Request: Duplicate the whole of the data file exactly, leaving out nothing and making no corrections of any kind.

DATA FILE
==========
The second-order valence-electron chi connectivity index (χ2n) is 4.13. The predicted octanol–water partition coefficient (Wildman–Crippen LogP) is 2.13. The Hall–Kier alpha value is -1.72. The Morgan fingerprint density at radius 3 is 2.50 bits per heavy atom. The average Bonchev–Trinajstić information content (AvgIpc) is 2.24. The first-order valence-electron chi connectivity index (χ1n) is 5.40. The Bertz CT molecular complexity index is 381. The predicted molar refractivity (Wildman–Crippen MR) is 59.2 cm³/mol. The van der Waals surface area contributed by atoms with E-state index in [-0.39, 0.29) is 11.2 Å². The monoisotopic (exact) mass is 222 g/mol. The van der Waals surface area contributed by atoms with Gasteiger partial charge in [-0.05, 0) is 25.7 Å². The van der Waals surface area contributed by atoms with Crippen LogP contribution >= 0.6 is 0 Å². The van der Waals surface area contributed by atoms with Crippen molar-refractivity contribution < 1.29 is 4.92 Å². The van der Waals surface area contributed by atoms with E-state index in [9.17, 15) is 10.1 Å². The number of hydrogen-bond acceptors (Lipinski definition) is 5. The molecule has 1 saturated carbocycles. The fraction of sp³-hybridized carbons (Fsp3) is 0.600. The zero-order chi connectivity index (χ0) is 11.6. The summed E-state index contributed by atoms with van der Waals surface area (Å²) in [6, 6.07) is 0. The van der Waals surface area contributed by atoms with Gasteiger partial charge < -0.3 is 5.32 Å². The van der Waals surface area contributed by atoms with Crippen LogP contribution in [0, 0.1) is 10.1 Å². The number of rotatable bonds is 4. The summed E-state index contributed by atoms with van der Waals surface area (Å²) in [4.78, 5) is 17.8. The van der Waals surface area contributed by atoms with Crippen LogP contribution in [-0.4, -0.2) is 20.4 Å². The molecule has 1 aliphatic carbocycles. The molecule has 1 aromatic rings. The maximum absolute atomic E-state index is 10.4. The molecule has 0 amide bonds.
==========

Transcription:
The second-order valence-electron chi connectivity index (χ2n) is 4.13. The predicted octanol–water partition coefficient (Wildman–Crippen LogP) is 2.13. The Hall–Kier alpha value is -1.72. The Morgan fingerprint density at radius 3 is 2.50 bits per heavy atom. The average Bonchev–Trinajstić information content (AvgIpc) is 2.24. The first-order valence-electron chi connectivity index (χ1n) is 5.40. The Bertz CT molecular complexity index is 381. The predicted molar refractivity (Wildman–Crippen MR) is 59.2 cm³/mol. The van der Waals surface area contributed by atoms with E-state index in [-0.39, 0.29) is 11.2 Å². The monoisotopic (exact) mass is 222 g/mol. The van der Waals surface area contributed by atoms with Gasteiger partial charge in [-0.05, 0) is 25.7 Å². The van der Waals surface area contributed by atoms with Crippen LogP contribution >= 0.6 is 0 Å². The van der Waals surface area contributed by atoms with Crippen molar-refractivity contribution < 1.29 is 4.92 Å². The van der Waals surface area contributed by atoms with E-state index in [9.17, 15) is 10.1 Å². The number of hydrogen-bond acceptors (Lipinski definition) is 5. The molecule has 1 saturated carbocycles. The fraction of sp³-hybridized carbons (Fsp3) is 0.600. The zero-order chi connectivity index (χ0) is 11.6. The summed E-state index contributed by atoms with van der Waals surface area (Å²) in [6, 6.07) is 0. The van der Waals surface area contributed by atoms with Gasteiger partial charge < -0.3 is 5.32 Å². The van der Waals surface area contributed by atoms with Crippen LogP contribution in [0, 0.1) is 10.1 Å². The number of rotatable bonds is 4. The summed E-state index contributed by atoms with van der Waals surface area (Å²) in [4.78, 5) is 17.8. The van der Waals surface area contributed by atoms with Crippen LogP contribution in [-0.4, -0.2) is 20.4 Å². The molecule has 1 aliphatic carbocycles. The molecule has 1 aromatic rings. The maximum absolute atomic E-state index is 10.4. The molecule has 0 amide bonds.